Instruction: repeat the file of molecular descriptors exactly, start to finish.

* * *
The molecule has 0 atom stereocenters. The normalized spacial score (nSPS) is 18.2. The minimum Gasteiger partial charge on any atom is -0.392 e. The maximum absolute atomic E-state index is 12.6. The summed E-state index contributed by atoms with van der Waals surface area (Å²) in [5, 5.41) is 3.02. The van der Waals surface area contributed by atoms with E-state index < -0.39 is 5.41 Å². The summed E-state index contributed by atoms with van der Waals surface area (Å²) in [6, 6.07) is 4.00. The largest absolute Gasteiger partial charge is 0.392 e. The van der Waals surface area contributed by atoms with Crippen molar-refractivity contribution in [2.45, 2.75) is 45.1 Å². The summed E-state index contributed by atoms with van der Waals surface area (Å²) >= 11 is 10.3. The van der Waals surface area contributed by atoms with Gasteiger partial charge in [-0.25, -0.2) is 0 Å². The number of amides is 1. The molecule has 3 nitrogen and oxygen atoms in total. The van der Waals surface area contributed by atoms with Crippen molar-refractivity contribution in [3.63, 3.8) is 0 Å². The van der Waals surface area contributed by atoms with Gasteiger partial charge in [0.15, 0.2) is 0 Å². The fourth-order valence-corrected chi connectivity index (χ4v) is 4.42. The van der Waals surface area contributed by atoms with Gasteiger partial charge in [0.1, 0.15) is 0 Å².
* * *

The molecule has 0 atom stereocenters. The normalized spacial score (nSPS) is 18.2. The minimum Gasteiger partial charge on any atom is -0.392 e. The maximum absolute atomic E-state index is 12.6. The summed E-state index contributed by atoms with van der Waals surface area (Å²) in [5, 5.41) is 3.02. The van der Waals surface area contributed by atoms with E-state index < -0.39 is 5.41 Å². The summed E-state index contributed by atoms with van der Waals surface area (Å²) in [6, 6.07) is 4.00. The largest absolute Gasteiger partial charge is 0.392 e. The van der Waals surface area contributed by atoms with Crippen molar-refractivity contribution in [2.45, 2.75) is 45.1 Å². The summed E-state index contributed by atoms with van der Waals surface area (Å²) >= 11 is 10.3. The van der Waals surface area contributed by atoms with Gasteiger partial charge in [-0.25, -0.2) is 0 Å². The number of amides is 1. The molecule has 3 nitrogen and oxygen atoms in total. The van der Waals surface area contributed by atoms with Crippen molar-refractivity contribution in [3.63, 3.8) is 0 Å². The van der Waals surface area contributed by atoms with Gasteiger partial charge in [0.15, 0.2) is 0 Å². The fourth-order valence-corrected chi connectivity index (χ4v) is 4.42. The van der Waals surface area contributed by atoms with Gasteiger partial charge in [0.1, 0.15) is 0 Å².